On this week’s episode of SUCCESS Line, I talk to Maria. Maria quit her job as a project manager two years ago to follow her dreams of starting her own business, a decision she actually made after picking up a copy of SUCCESS magazine.
Maria came on the show with two questions that I’m guessing most entrepreneurs reading this have experienced:
- How can I attract more customers to my business when there are so many cheaper options?
- What should be my strategy for increasing my sales when my competition has much more capital to invest?
These questions are such common ones for smaller businesses competing with big supply chain players. However, they focus on the wrong thing: cost. If you want to free yourself from the competition on price trap, read on for my top three tips to succeed as a mission-based business. I promise, once you decide that you are no longer willing to compete on price alone, your world (and your business) will open up.
1. Get clear on your mission.
Competition on the face of price or cost alone is a losing battle. There will always be people willing to go out of business faster than you are—meaning, they are always willing to cut the price further to edge you out.
So if we know that’s not a sustainable battle, where can you differentiate yourself. Where can you challenge them?
In the heart. A small business’s strengths lie in its passion, commitment to its mission, and the belief that it can do some good in the world. The companies that compete on price are simply looking at their bottom line; they don’t have the same heart.
If we can’t attack them on price, we have to bring our mission, passion and purpose to the forefront on a much bigger level.
Take TOMS. They are not the cheapest shoes, and, personally, I don’t even like the way they look. However, people buy TOMS shoes for a reason: because the company donates a third of their profits to the missions and purposes they are passionate about. People buy the product not because it’s the lowest price, but because they believe in the mission the company stands for.
You have to get extreme clarity on who your company is and what you are trying to accomplish. Your heart is your golden ticket: People are always willing to pay more for something if they believe in it.
2. Attract your tribe.
Once you’ve gotten clear on your mission, you need to identify those consumers who are passionate about the same cause—you need to attract your tribe. Ask yourself, Who is my ideal customer? Where do they spend their free time? How would I reach them? What do they buy?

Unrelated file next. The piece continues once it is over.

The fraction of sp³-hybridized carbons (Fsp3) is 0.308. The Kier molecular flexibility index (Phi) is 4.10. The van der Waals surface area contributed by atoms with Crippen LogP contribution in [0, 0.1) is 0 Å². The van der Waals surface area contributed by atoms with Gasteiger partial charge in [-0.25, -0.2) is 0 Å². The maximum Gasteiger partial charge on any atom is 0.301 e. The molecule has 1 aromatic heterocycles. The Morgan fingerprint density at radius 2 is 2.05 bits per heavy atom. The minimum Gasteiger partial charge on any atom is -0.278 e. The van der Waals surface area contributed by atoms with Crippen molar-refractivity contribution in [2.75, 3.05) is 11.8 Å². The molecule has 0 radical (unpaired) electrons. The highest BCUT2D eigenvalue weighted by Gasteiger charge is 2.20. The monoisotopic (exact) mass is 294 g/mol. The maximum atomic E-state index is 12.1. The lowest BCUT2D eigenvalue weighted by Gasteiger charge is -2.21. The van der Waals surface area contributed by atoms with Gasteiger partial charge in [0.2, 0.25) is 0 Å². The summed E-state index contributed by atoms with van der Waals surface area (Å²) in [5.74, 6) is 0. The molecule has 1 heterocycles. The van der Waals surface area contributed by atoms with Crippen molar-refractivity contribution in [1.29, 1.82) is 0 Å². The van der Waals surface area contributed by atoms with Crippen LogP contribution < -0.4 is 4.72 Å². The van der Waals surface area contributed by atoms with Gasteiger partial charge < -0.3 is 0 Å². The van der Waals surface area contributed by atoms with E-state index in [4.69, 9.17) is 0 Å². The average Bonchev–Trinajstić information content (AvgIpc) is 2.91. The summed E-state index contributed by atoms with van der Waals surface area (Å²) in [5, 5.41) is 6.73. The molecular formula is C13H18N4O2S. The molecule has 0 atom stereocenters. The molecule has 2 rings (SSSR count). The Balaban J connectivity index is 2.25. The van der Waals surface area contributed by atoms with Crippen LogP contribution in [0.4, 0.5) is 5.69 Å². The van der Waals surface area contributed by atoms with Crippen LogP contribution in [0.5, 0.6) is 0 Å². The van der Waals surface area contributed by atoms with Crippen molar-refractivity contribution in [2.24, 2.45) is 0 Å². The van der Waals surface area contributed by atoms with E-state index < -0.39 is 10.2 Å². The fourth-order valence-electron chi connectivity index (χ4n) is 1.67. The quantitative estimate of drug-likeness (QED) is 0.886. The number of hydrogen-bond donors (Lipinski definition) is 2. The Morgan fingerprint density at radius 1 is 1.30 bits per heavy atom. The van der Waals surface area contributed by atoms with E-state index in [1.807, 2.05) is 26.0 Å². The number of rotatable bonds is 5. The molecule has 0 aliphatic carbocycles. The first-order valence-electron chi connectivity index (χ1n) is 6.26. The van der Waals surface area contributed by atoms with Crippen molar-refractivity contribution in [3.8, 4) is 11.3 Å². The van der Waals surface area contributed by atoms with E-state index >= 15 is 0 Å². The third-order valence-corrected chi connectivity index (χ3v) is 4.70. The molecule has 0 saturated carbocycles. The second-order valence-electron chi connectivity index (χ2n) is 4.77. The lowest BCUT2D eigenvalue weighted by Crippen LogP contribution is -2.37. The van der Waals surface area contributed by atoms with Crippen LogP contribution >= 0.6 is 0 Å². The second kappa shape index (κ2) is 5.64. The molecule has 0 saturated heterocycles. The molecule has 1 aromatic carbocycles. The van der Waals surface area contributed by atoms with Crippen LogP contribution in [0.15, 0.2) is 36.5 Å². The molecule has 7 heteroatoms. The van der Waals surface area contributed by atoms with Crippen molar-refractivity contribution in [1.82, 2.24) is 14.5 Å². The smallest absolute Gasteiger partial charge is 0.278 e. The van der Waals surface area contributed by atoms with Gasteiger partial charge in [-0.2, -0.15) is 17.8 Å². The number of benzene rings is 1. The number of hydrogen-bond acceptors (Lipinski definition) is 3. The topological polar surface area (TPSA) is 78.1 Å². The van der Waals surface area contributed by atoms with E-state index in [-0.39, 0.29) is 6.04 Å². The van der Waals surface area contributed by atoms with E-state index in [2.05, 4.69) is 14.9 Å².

You don’t need everybody in the world, you just need enough people who are on the same path as you. Niche down to a small subset of people who are passionate about the work you do. Once you do that, everything changes. Your messaging will connect more deeply with those people, and you will likely attract more loyal and devoted customers. The customers who want the cheapest products will always leave you for a lower price. The customers who believe in your purpose, who get to know you and what you want to accomplish, are far more likely to stick around.
How do you attract your tribe? Emotion. Logic makes people think; emotion makes people act. Do an audit of all of your marketing and ask, Am I leading with emotion or logic? Get clear on who your tribe is and then find a way to reach them on a deep, emotional level.
3. Find your tribe a home.
The bonus piece to all of this, the proverbial icing on the cake, is that you need to create a place—a Facebook group, an email newsletter, etc.—where the community you are building can come together.
It is one thing to get your message out and have your customers buy the product. It is another to create a community of like-minded individuals who can share common causes, connect and become loyal customers of your brand.
Think about, What place am I driving these people to, to create a community? If we are not putting our arms around the community we are creating and giving them some love, then we are missing an opportunity to build a higher affinity for our brand. If we leave them in all of the scattered places we found them, it will be much harder to create the loyal community we are trying to build. Furthermore, it is always significantly less expensive to sell to an existing customer than to attract new ones.
If you have a small business like Maria and are trying to compete with big companies, don’t get pulled into the competition on price trap. Figure out who you are and who will identify with your mission, bring them together in a community, and watch your business change.